Today we would like to encourage you to go stargazing, you don't need to be a great expert in the field to spend a pleasant evening.
looking at the sky and trying to understand what is going on in it or finding out the name of that star that shines so brightly.
Here are some tips, techniques and tools that you can use to start practising in the fascinating world of amateur astronomy.
To begin with, find a suitable and comfortable place for stargazing. It is important to stay away from nearby light sources that will blind you and prevent you from stargazing. And don't forget to bring a mat or blanket to stretch out on the ground.
The first practice would be "dolce far niente". That's all. Stretch out on the ground and look at the sky. Don't do anything, just watch. It is amazing how many things happen in the night sky... shooting stars, groupings of stars that remind us of something, the moon and its phases, a satellite moving, the different planets that can be seen depending on the time of the year...
Take time to observe carefully and you will see how the stars and all celestial objects move slowly across the sky. What is here now will, in a little while, have moved to another place. Pay attention, you will see that the movement of all these bodies in the sky follows a specific direction. That direction will always be, wherever you are on the planet, the East-West direction. This is because the Earth, with its rotational motion, causes everything in the sky to appear in the east and disappear in the west. Everything, the sun, the moon, the stars, the planets.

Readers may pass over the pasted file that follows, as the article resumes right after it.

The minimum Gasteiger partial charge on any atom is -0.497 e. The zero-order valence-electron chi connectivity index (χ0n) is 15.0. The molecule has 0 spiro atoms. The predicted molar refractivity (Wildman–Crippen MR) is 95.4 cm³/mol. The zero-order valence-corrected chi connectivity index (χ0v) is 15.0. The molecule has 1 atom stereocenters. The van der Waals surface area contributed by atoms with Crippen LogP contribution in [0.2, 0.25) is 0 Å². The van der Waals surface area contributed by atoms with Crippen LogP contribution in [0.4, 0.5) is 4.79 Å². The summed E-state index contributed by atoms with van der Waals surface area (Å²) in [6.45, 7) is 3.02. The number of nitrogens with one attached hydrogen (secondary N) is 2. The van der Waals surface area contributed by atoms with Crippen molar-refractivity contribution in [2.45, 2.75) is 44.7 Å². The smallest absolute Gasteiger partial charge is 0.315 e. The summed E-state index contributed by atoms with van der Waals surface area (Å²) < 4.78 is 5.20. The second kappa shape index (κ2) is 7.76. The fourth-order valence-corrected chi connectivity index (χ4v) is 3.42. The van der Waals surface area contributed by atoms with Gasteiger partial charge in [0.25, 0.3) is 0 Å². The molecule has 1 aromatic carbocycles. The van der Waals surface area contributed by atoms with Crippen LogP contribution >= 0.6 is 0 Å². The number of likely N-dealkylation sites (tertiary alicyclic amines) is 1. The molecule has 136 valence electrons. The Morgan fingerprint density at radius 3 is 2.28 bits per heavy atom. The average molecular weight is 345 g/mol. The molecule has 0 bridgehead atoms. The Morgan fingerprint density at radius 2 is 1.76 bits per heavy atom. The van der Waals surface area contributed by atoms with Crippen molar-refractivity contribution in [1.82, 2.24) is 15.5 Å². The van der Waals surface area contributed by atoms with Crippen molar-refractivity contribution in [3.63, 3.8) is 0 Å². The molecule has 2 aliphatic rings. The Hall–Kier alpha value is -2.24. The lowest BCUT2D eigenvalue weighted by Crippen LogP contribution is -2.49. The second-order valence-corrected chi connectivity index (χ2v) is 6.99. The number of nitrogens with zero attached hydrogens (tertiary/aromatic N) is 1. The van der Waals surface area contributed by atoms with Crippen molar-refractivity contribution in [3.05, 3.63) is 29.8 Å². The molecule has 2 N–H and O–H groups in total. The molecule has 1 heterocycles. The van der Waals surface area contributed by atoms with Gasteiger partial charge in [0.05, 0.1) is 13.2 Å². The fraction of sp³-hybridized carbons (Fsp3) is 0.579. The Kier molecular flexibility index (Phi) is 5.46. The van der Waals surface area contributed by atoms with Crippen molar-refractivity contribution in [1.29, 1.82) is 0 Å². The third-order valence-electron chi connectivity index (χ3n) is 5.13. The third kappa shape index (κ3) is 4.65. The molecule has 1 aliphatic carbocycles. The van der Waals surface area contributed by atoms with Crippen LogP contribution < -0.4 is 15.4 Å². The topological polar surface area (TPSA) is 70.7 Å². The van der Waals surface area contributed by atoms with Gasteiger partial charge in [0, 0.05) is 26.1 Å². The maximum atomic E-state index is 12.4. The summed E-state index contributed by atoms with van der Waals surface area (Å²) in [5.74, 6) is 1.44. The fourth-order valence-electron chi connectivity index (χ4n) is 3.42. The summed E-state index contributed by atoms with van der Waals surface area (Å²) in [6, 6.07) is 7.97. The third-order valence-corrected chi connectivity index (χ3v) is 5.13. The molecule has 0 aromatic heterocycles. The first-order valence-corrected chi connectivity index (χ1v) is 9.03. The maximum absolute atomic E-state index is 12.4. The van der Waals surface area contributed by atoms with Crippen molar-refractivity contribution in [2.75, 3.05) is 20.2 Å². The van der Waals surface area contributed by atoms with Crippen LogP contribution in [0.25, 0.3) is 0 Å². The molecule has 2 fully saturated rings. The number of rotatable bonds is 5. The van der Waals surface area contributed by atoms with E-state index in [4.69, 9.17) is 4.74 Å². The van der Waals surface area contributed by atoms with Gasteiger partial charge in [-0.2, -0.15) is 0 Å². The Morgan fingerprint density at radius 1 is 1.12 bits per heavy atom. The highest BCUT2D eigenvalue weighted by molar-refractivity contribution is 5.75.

We propose one more step, think about whether all you see in the sky are stars. Look closely, there might be a different object, something bigger and brighter, with a different light that doesn't twinkle like the stars. If everything matches, it is probably a planet. This is a clue to distinguish planets from the multitude of stars in the sky by looking at their size and the light they emit (light that is not their own but a reflection of the light they are receiving from the Sun).
The second practice we propose is to locate north and the North Star. You may already know where north is, if you are out stargazing in a place you are familiar with, but if not, we suggest that you take a compass with you or use one of the Apps that have one. Once this cardinal point has been identified, we take a good look at this area of the sky and try to locate the Chariot, a group of stars belonging to the constellation Ursa Major.
The Chariot will help us to locate the Pole Star. To do this, we will have to look at two of its brightest stars, Dubhe and Merak, and extend a straight line equivalent to five times the distance that separates them to reach the Pole Star.
If we stretch out our hand, place the two stars between our fingers and count five times that distance in a straight line. Once we have located the Pole star we can also locate Ursa Minor, the last star in the tail of this constellation.
At wecamp Cabo de Gata we contribute to the conservation of the darkness of the night sky, maintaining the spaces with efficient and environmentally friendly lighting, providing you with an experience that will not leave you indifferent, an authentic connection with nature and the night sky that surrounds us. These measures adopted for the conservation of the night sky have led to the certification awarded by the Starlight Foundation, which distinguishes wecamp Cabo de Gata as a tourist destination for observing the firmament.